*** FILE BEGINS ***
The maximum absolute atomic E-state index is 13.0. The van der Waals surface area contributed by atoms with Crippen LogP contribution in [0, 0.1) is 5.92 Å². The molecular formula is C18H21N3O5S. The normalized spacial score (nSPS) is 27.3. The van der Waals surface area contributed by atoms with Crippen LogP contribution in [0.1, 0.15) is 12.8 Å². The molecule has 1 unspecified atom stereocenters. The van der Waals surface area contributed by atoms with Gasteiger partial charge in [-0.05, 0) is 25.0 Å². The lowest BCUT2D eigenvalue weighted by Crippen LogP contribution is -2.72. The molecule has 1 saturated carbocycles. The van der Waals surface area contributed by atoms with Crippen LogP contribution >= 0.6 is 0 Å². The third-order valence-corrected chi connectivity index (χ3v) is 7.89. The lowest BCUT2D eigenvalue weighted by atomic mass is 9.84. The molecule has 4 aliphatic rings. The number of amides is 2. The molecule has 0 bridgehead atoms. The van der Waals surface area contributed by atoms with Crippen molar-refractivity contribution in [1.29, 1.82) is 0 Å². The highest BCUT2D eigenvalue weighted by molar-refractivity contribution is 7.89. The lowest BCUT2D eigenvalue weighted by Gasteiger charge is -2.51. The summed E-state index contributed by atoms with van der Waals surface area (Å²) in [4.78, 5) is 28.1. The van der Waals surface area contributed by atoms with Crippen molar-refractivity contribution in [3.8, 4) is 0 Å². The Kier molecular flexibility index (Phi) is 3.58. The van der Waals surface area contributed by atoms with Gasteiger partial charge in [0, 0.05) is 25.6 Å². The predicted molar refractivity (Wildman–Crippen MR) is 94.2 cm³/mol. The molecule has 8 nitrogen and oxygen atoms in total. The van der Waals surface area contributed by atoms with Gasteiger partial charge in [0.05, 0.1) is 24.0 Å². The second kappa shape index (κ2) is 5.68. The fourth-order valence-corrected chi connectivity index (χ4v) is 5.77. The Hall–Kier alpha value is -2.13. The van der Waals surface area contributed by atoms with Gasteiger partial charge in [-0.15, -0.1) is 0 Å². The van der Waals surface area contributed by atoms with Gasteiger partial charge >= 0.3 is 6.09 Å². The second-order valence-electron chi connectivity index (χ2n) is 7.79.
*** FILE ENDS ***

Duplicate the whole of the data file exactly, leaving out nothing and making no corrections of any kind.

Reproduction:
The maximum absolute atomic E-state index is 13.0. The van der Waals surface area contributed by atoms with Crippen LogP contribution in [0, 0.1) is 5.92 Å². The molecular formula is C18H21N3O5S. The normalized spacial score (nSPS) is 27.3. The van der Waals surface area contributed by atoms with Crippen LogP contribution in [0.1, 0.15) is 12.8 Å². The molecule has 1 unspecified atom stereocenters. The van der Waals surface area contributed by atoms with Gasteiger partial charge in [-0.05, 0) is 25.0 Å². The lowest BCUT2D eigenvalue weighted by Crippen LogP contribution is -2.72. The molecule has 1 saturated carbocycles. The van der Waals surface area contributed by atoms with Crippen LogP contribution >= 0.6 is 0 Å². The third-order valence-corrected chi connectivity index (χ3v) is 7.89. The lowest BCUT2D eigenvalue weighted by atomic mass is 9.84. The molecule has 4 aliphatic rings. The number of amides is 2. The molecule has 0 bridgehead atoms. The van der Waals surface area contributed by atoms with Crippen molar-refractivity contribution in [1.29, 1.82) is 0 Å². The highest BCUT2D eigenvalue weighted by molar-refractivity contribution is 7.89. The lowest BCUT2D eigenvalue weighted by Gasteiger charge is -2.51. The summed E-state index contributed by atoms with van der Waals surface area (Å²) in [4.78, 5) is 28.1. The van der Waals surface area contributed by atoms with Crippen molar-refractivity contribution in [3.8, 4) is 0 Å². The Kier molecular flexibility index (Phi) is 3.58. The van der Waals surface area contributed by atoms with Gasteiger partial charge in [0, 0.05) is 25.6 Å². The predicted molar refractivity (Wildman–Crippen MR) is 94.2 cm³/mol. The molecule has 8 nitrogen and oxygen atoms in total. The van der Waals surface area contributed by atoms with Gasteiger partial charge in [0.05, 0.1) is 24.0 Å². The second kappa shape index (κ2) is 5.68. The fourth-order valence-corrected chi connectivity index (χ4v) is 5.77. The Hall–Kier alpha value is -2.13. The van der Waals surface area contributed by atoms with Gasteiger partial charge in [-0.15, -0.1) is 0 Å². The van der Waals surface area contributed by atoms with Gasteiger partial charge >= 0.3 is 6.09 Å². The second-order valence-electron chi connectivity index (χ2n) is 7.79.